“Black Man with a Horn” is the third novella in Klein’s Dark Gods collection, though you will find it reprinted in many other collections as well.
The most explicitly Lovecraftian novella in the collection, and one that is explicitly tied into the Cthulhu Mythos. This is the story of an elderly man who, in his youth, was a correspondent and friend of the much older H.P. Lovecraft. Our protagonist is now a lonely old man living in New York City who seems to have spent most of his life as a writer of weird fiction who is likely still trying to find his own authorial voice, remaining as he does in Lovecraft’s shadow. The novella opens with a scene in which the writer is returning to New York on a plane and meets a very strange missionary who has been living in Southeast Asia for years, where he encountered and ran afoul of the abominable Tcho-Tcho tribe (you will recall them from several stories written by Lovecraft and August Derleth, and later enlarged upon). In this conversation we learn of one of the Tcho-Tchos’ practices: their ability to plant a kind of seed in a victim that somehow spawns a kind of black humanoid with an elephant trunk that they use as an assassin. (I actually really enjoyed this scene as a sociological blast from the past because I am just old enough to remember when you could smoke on airplanes—among other differences from the air travel of today—and this scene captures some of those differences very nicely.) All of this is uncomfortable for the writer: not only because the missionary is clearly unhinged and more than a little paranoid but also because he knows that the Tcho-Tchos are simply a literary creation, which places him in the awkward position of seemingly being aware that he is now living out some sort of Lovecraftian tale. Despite these misgivings, the writer gives the missionary his elderly sister’s address in Florida because the missionary is going to be staying down there coincidentally. (Ah the ‘70s, when you’d give out a relative’s address and phone number to a stranger you meet on a plane…) When the writer’s sister begins telling him about a series of mysterious deaths and disappearances in the area, he suspects that there is likely more going on than can be comfortably explained away.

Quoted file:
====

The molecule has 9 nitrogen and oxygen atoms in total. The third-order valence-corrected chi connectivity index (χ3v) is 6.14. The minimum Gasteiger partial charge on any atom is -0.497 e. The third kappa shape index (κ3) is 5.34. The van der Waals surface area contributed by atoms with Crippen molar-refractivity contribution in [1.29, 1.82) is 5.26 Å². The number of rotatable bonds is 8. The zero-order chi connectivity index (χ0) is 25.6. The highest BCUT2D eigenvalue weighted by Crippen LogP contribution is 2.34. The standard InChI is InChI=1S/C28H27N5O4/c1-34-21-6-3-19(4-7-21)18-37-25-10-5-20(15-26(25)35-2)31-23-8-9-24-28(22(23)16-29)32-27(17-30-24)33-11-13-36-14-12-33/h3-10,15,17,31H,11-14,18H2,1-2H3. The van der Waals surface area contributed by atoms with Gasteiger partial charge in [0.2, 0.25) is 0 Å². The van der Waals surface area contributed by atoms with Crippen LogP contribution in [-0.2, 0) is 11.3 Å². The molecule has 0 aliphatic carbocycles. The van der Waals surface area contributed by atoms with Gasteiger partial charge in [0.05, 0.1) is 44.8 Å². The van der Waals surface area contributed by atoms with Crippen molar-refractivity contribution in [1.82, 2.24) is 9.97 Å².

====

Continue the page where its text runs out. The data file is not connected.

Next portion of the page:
The horror is subtle, but ominous throughout; I think that having an elderly and not particularly physically capable protagonist helped a great deal in highlighting the menace. It doesn’t take much to pose a potentially lethal menace to a handful of retirees. I liked the story a lot while at the same time I wanted more from Klein on this one. I wanted to know more about the narrator, his life, and his motivations for investigating the matter. What we got is very good—I enjoyed the commentary on living life in the shadow of Lovecraft as a writer who knew him—I just wanted more. Still, a very entertaining story.